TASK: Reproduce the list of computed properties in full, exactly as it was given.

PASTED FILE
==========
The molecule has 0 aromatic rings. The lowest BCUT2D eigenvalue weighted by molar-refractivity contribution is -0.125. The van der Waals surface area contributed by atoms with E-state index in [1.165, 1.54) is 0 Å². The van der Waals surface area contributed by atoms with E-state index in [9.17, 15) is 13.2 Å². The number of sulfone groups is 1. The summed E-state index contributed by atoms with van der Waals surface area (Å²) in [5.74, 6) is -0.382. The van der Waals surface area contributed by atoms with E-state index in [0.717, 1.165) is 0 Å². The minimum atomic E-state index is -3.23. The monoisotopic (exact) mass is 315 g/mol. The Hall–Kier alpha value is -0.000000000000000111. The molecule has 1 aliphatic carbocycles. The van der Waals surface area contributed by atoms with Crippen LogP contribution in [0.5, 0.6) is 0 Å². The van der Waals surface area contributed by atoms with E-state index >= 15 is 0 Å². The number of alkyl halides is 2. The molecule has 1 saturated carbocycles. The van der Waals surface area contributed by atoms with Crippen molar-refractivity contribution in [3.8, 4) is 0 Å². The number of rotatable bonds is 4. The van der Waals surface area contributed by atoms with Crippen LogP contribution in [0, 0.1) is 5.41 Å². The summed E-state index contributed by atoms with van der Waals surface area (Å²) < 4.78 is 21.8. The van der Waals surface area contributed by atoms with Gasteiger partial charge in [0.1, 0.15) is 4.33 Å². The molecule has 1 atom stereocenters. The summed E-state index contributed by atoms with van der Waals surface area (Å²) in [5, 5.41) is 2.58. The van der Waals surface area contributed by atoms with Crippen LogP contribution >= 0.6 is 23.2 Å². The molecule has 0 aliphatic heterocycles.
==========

The molecule has 0 aromatic rings. The lowest BCUT2D eigenvalue weighted by molar-refractivity contribution is -0.125. The van der Waals surface area contributed by atoms with E-state index in [1.165, 1.54) is 0 Å². The van der Waals surface area contributed by atoms with E-state index in [9.17, 15) is 13.2 Å². The number of sulfone groups is 1. The summed E-state index contributed by atoms with van der Waals surface area (Å²) in [5.74, 6) is -0.382. The van der Waals surface area contributed by atoms with E-state index in [0.717, 1.165) is 0 Å². The minimum atomic E-state index is -3.23. The monoisotopic (exact) mass is 315 g/mol. The Hall–Kier alpha value is -0.000000000000000111. The molecule has 1 aliphatic carbocycles. The van der Waals surface area contributed by atoms with Crippen LogP contribution in [0.5, 0.6) is 0 Å². The van der Waals surface area contributed by atoms with E-state index >= 15 is 0 Å². The number of alkyl halides is 2. The molecule has 1 saturated carbocycles. The van der Waals surface area contributed by atoms with Crippen molar-refractivity contribution in [3.8, 4) is 0 Å². The number of rotatable bonds is 4. The van der Waals surface area contributed by atoms with Crippen LogP contribution in [0, 0.1) is 5.41 Å². The summed E-state index contributed by atoms with van der Waals surface area (Å²) < 4.78 is 21.8. The van der Waals surface area contributed by atoms with Gasteiger partial charge in [0.1, 0.15) is 4.33 Å². The molecule has 1 atom stereocenters. The summed E-state index contributed by atoms with van der Waals surface area (Å²) in [5, 5.41) is 2.58. The van der Waals surface area contributed by atoms with Crippen LogP contribution >= 0.6 is 23.2 Å². The molecule has 0 aliphatic heterocycles.